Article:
These past few days have flown by. Friday was the beginning of our Marquette courses. Though the entire house arrived about 40 minutes late because the drivers were running on “African time,” we still were able to get a great introduction to our first course. The course title is Leaders in Grassroots Organizations: Community Development and Social Analysis. Friday was just focused on life in the townships and how these people actually survive.
During the apartheid, there were many laws about where different races were able to live. When those laws ended, there was no way of just picking up everyone from their living situations and moving them. South Africa is still very much living the apartheid just without the laws. One huge contribution to the poverty is that most of the employment opportunities are in the city of Cape Town. With most empty jobs in the Northwest corner of South Africa and most shacks and poor people located in the Southeast corner, there is not an easy way for these people to get jobs. If some are able to get these low income jobs, the income is almost completely used on transportation to and from work. This means these people cannot even afford bread for their families. This domino effect is seen in every aspect of life. When you cannot afford food, you certainly are not able to afford garbage bags. The garbage then piles up in fields and next to the shacks which makes for horribly dirty and unsanitary living conditions. This, in turn, provides many health issues for the people. There is no refrigeration, no toilets or sanitary sewage outlets….most of our essential living needs are not even a thought in these townships.
The government has put in place a system where they try to replace some shacks with small houses. In order to be chosen to move to these houses, you have to have your name put on a list and those who make less than 800 Rand (about $89) per month get first option. This number may sound low, but most of these people have absolutely no income so there is still a huge waiting list. Even when some people are able to move into the homes, they will stay in their shack, rent the home out, and make enough money to buy bread for the family.
A 4-5 person home is 23 square meters of bare, cement walls with sandy floors. Most of the ground here is very sandy so even when these homes are built, they are never on a very sturdy foundation. This makes for cracks in the walls and ceiling in a short amount of time because parts of the house sink into the sand. There is also mold everywhere in many of the homes. Even if you are lucky enough to move into one of these government homes, it means you must leave your entire community and move to a new place where you most likely don’t know anyone. The communities of shacks are extremely close knit people because their living arrangements are just so close they become family.
This was the introduction to our Leadership course which will coincide with our service sites. All of the children I will be teaching currently live in these townships. In order to attend the Amy Biel after school programs, they must be a full time student at a school and they must agree to come to the program every school day. If they are able to fulfill these requirements, they are never turned away at Amy Biel. This is difficult for children sometimes though because they are needed to take care of younger siblings. There are many circumstances in which if both parents have passed away, there might be a 10 year old taking care of a 6 year old.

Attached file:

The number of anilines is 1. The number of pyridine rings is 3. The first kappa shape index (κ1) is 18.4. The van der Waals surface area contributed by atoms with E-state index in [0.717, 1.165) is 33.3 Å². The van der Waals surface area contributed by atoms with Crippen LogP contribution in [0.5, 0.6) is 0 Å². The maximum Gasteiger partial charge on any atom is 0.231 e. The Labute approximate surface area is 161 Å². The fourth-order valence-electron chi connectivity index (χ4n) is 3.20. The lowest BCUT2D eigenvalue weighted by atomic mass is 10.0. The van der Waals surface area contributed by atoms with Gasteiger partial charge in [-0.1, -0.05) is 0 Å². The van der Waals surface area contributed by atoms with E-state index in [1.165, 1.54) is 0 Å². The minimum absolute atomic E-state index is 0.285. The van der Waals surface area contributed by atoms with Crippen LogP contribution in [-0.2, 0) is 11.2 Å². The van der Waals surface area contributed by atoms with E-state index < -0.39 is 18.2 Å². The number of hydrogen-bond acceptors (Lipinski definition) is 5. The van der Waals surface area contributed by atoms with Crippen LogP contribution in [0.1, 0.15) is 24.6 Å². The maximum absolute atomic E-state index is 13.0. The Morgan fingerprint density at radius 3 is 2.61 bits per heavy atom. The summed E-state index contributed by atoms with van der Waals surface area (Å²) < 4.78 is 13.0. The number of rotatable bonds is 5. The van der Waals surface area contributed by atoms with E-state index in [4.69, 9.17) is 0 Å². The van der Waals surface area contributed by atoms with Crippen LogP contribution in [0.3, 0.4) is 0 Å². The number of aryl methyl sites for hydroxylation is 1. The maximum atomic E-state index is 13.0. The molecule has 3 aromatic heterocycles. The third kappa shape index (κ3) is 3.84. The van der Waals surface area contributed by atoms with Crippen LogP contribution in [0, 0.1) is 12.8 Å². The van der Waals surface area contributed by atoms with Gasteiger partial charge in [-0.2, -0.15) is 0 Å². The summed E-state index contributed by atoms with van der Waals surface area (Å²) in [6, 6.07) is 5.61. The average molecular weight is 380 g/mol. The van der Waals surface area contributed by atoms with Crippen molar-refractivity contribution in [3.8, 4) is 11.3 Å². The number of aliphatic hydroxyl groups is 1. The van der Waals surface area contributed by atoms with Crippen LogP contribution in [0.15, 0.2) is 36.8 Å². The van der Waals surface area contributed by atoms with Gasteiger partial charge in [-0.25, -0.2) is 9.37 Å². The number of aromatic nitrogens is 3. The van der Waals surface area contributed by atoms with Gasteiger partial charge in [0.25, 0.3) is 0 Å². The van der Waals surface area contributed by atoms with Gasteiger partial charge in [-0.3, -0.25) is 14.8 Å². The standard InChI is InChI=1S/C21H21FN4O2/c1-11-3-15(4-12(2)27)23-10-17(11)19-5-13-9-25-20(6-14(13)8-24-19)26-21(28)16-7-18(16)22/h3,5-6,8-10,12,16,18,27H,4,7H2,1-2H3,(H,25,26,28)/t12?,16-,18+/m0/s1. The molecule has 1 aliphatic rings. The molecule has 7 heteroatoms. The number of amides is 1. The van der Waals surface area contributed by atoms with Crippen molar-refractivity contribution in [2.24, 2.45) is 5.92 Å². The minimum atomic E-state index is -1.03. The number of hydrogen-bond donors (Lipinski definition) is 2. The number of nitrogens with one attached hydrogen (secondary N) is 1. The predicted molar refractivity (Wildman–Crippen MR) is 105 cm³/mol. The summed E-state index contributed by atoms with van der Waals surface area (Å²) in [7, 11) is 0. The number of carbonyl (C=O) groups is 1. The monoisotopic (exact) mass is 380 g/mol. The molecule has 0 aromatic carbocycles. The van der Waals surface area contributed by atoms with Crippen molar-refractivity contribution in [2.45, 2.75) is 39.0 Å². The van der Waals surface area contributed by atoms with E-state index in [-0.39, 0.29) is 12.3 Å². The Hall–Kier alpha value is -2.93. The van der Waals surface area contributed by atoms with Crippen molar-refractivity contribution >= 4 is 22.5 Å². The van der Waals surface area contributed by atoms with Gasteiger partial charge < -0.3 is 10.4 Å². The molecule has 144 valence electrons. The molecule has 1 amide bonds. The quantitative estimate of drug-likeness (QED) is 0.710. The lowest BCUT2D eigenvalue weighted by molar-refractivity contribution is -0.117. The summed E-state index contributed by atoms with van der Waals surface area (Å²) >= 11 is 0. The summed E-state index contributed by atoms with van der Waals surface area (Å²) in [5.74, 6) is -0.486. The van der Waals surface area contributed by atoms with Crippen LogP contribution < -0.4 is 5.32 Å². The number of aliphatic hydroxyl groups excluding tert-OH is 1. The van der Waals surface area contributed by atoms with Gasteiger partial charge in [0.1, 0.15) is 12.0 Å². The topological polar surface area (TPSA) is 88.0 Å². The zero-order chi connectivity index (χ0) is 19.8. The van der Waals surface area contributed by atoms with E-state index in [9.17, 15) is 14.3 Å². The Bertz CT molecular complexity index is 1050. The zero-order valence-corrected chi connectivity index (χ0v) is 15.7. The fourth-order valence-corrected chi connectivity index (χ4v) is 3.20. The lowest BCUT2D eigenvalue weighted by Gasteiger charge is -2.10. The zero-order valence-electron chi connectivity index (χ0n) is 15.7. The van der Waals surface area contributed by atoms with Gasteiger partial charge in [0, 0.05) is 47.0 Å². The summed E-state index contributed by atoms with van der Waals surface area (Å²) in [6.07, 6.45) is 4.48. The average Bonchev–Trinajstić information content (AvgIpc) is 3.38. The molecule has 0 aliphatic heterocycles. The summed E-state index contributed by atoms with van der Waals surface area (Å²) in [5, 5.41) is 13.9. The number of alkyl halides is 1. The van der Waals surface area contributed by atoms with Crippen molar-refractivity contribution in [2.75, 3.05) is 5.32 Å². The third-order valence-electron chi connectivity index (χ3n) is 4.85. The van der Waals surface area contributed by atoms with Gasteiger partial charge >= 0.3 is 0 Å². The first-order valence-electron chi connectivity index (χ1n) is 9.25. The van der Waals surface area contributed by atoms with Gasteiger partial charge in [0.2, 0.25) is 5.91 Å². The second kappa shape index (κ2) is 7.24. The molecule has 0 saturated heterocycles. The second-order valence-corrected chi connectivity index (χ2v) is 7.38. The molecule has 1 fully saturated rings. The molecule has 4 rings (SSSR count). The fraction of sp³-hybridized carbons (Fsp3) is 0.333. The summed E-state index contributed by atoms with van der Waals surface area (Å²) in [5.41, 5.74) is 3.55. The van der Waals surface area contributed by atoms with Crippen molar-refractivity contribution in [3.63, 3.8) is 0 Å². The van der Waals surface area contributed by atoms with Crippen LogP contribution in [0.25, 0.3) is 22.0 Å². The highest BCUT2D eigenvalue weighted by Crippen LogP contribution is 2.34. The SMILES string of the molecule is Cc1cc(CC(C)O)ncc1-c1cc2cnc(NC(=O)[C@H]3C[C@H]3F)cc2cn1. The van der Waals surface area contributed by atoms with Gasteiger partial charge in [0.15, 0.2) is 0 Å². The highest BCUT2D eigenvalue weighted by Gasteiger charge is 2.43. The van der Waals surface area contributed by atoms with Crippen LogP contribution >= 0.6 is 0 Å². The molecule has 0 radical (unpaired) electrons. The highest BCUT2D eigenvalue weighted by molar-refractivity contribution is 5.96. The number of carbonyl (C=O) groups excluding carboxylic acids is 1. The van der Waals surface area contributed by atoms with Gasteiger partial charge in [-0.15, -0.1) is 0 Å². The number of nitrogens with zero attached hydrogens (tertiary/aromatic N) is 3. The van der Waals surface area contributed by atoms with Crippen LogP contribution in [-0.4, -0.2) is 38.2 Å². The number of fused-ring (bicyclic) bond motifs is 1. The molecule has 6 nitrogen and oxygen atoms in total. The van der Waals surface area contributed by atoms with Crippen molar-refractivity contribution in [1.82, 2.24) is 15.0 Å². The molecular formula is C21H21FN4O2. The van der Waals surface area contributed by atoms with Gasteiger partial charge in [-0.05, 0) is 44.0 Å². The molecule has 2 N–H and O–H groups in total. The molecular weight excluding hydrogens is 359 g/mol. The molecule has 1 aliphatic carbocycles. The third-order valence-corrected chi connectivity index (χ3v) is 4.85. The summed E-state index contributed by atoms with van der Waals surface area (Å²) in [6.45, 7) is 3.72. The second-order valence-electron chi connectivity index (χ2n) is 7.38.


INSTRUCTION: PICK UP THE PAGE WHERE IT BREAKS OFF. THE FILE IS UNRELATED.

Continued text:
This is the reality in which these people are living...something I cannot fathom even in my worst nightmares. The innocent faces of children as they run around at school are just happy to be “away from the shacks” (as I read on a poster a child made at Imbasa elementary school). We are here to be leaders in these places and to begin community organizations for them. Only about 6% of the people from the townships are involved in any type of community organization and about 89% think they have nothing to offer. As we try to understand this foreign life, we are called to implement something they need. We are called to communicate and understand what the needs of these townships are in order to help long term- hoping our projects will be carried on and fulfilled long after our time here in South Africa.
Our service sites begin this week. I am excited to see what this semester has in store for me. I have virtually nothing in common with these children except for true compassion and love. I’m just hoping that will be enough to get me through some of the stories I will hear.
In other news, K-House had our first braii today! A braii is a traditional African BBQ/party. It was scheduled to begin at 3pm and at about 1:30 we were told we had to go grocery shopping and make all the food. Everyone seems so casual about things like this whereas we were all frantically running around the store and trying to cook as fast as possible. I never really felt the phrase "a watched pot NEVER boils" before today trying to make pasta salad with 15 mins left before people arrived. Still, none of the Africans seemed worried or rushed! (TIA!) We had about 60 people over and cooked more food than an army would be able to eat. Our refrigerator is jam packed with leftovers. It was very successful and we all met some great, new people. Most of the guests were from UWC and were interested in an international program so were very willing to learn about America. (MANY more cultural differences were discussed). This was basically an all day event so now most of the house is exhausted.
Much more to come in the days ahead!